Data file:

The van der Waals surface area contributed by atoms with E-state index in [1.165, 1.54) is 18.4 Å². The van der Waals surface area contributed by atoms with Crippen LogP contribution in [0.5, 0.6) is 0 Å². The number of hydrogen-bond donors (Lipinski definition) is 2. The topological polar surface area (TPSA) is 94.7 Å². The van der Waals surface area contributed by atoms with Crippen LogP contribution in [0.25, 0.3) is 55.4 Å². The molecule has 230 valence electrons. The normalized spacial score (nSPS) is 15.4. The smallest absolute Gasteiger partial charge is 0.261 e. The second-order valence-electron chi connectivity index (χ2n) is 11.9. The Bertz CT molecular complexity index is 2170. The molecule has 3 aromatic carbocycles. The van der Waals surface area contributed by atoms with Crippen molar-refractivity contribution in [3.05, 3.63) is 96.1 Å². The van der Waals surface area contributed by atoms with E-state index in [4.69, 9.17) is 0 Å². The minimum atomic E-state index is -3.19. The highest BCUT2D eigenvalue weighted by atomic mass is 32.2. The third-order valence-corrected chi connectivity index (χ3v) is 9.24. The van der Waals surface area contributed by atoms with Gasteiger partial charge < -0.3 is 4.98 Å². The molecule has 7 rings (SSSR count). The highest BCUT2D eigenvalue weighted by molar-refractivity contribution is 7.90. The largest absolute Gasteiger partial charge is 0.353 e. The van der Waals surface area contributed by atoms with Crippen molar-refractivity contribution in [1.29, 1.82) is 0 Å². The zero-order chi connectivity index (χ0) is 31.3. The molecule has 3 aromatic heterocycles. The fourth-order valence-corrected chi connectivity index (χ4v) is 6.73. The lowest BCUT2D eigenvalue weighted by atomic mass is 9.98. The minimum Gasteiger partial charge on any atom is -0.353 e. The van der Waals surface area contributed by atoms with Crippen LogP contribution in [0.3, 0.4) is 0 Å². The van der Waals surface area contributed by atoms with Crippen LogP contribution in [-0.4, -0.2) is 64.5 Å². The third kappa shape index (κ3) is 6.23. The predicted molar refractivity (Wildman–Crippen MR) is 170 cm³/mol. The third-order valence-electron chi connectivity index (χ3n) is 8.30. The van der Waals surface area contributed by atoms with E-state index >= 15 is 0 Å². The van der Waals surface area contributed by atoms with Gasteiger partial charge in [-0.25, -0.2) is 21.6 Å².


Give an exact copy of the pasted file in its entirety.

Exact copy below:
The van der Waals surface area contributed by atoms with E-state index in [1.165, 1.54) is 18.4 Å². The van der Waals surface area contributed by atoms with Crippen LogP contribution in [0.5, 0.6) is 0 Å². The number of hydrogen-bond donors (Lipinski definition) is 2. The topological polar surface area (TPSA) is 94.7 Å². The van der Waals surface area contributed by atoms with Crippen LogP contribution in [0.25, 0.3) is 55.4 Å². The molecule has 230 valence electrons. The normalized spacial score (nSPS) is 15.4. The smallest absolute Gasteiger partial charge is 0.261 e. The second-order valence-electron chi connectivity index (χ2n) is 11.9. The Bertz CT molecular complexity index is 2170. The molecule has 3 aromatic carbocycles. The van der Waals surface area contributed by atoms with Crippen molar-refractivity contribution in [3.05, 3.63) is 96.1 Å². The van der Waals surface area contributed by atoms with E-state index in [4.69, 9.17) is 0 Å². The minimum atomic E-state index is -3.19. The highest BCUT2D eigenvalue weighted by atomic mass is 32.2. The third-order valence-corrected chi connectivity index (χ3v) is 9.24. The van der Waals surface area contributed by atoms with Gasteiger partial charge < -0.3 is 4.98 Å². The molecule has 7 rings (SSSR count). The highest BCUT2D eigenvalue weighted by molar-refractivity contribution is 7.90. The largest absolute Gasteiger partial charge is 0.353 e. The van der Waals surface area contributed by atoms with Crippen molar-refractivity contribution in [1.29, 1.82) is 0 Å². The zero-order chi connectivity index (χ0) is 31.3. The molecule has 3 aromatic heterocycles. The fourth-order valence-corrected chi connectivity index (χ4v) is 6.73. The lowest BCUT2D eigenvalue weighted by atomic mass is 9.98. The minimum Gasteiger partial charge on any atom is -0.353 e. The van der Waals surface area contributed by atoms with Crippen LogP contribution in [0.3, 0.4) is 0 Å². The van der Waals surface area contributed by atoms with Crippen LogP contribution in [-0.4, -0.2) is 64.5 Å². The third kappa shape index (κ3) is 6.23. The predicted molar refractivity (Wildman–Crippen MR) is 170 cm³/mol. The third-order valence-electron chi connectivity index (χ3n) is 8.30. The van der Waals surface area contributed by atoms with E-state index >= 15 is 0 Å². The van der Waals surface area contributed by atoms with Gasteiger partial charge in [-0.25, -0.2) is 21.6 Å².